The LWF Blog
Facilities Management & Fire Safety – Summoning the Fire Service – Part 4July 12, 2018 1:48 pm
In LWF’s blogs for those who work in Facilities Management or who have an interest in or responsibility for fire safety, we have been looking at the importance of summoning the Fire Service to any incidence of fire and how, in an organisational setting, this should be planned and carried out. In part 3, we looked at who should make the call, how the call should be made even in cases of use of an ARC (alarm receiving centre) and how the call should be made promptly after sounding of the fire alarm. In part 4, we will continue looking at those practical arrangements that should be a part of the fire procedures involving calling the Fire Service.
While many buildings have a continuously manned location, such as a switchboard, reception or security desk and in the case of fire it is that position which should be designated to make the call to the Fire Service, some organisations do not have such. In these cases, the responsibility for making the call should still be pre-planned. Where possible the duty should be assigned to a position, such as duty manager or supervisor, no matter which individual is filling that position at the given time. For example, if there is always a manager on site, the person filling that role should make the call, rather than the responsibility being given to Judy who is a manager who is often, but not always, on site.
In smaller premises, where it is not practical to allocate the responsibility for calling the Fire Service to a role on site, the responsibility should be placed with the person who discovered the fire. The necessity for carrying out this duty should be laid out in the fire procedures and made clear in all fire training.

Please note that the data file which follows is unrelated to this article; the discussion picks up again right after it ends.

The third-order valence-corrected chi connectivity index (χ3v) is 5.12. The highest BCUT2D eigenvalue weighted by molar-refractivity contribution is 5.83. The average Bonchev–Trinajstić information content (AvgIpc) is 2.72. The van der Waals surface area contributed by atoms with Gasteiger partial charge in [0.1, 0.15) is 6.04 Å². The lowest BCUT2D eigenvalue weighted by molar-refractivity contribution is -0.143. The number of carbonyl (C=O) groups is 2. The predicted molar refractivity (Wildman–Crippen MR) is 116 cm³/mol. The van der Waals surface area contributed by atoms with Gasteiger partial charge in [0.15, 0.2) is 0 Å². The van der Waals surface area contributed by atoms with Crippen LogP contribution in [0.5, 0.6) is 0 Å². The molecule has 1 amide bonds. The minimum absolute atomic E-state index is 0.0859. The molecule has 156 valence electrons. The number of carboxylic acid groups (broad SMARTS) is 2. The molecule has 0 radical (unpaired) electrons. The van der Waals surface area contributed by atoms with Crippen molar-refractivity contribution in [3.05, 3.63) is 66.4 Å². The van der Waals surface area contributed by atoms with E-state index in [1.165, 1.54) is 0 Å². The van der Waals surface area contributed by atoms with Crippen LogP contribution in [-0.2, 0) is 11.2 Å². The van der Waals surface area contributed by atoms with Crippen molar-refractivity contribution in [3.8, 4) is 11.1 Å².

Although it is desirable to designate the role, a less formal approach clearly detailed in the fire procedures and instilled in the workers can be sufficient. In addition, thought must be given to procedures for summoning the Fire Service outside normal working hours.
While it is important that the call is made as soon as practically possible, this does not mean that the caller should put themselves in any further danger in order to do so. When the person who discovers the fire is to make the call, they should retreat to a safe area of the building, to another building or simply outside the building if they are able to call from a mobile phone. It is never appropriate to enter further into the building away from an exit or to go to a telephone on a higher floor than the floor of fire origin. Such decisions can mean evacuation from the building is compromised.
In part 5 of this series, we will look at extinguishing the fire and what action should be taken on hearing the fire alarm. In the meantime, if you have any queries about your own facilities or wish to discuss this blog series, please contact Peter Gyere in the first instance on 0208 668 8663.
Lawrence Webster Forrest is a fire engineering consultancy based in Surrey with over 25 years’ experience, which provides a wide range of consultancy services to professionals involved in the design, development and construction and operation of buildings.
While care has been taken to ensure that information contained in LWF’s publications is true and correct at the time of publication, changes in circumstances after the time of publication may impact on the accuracy of this information.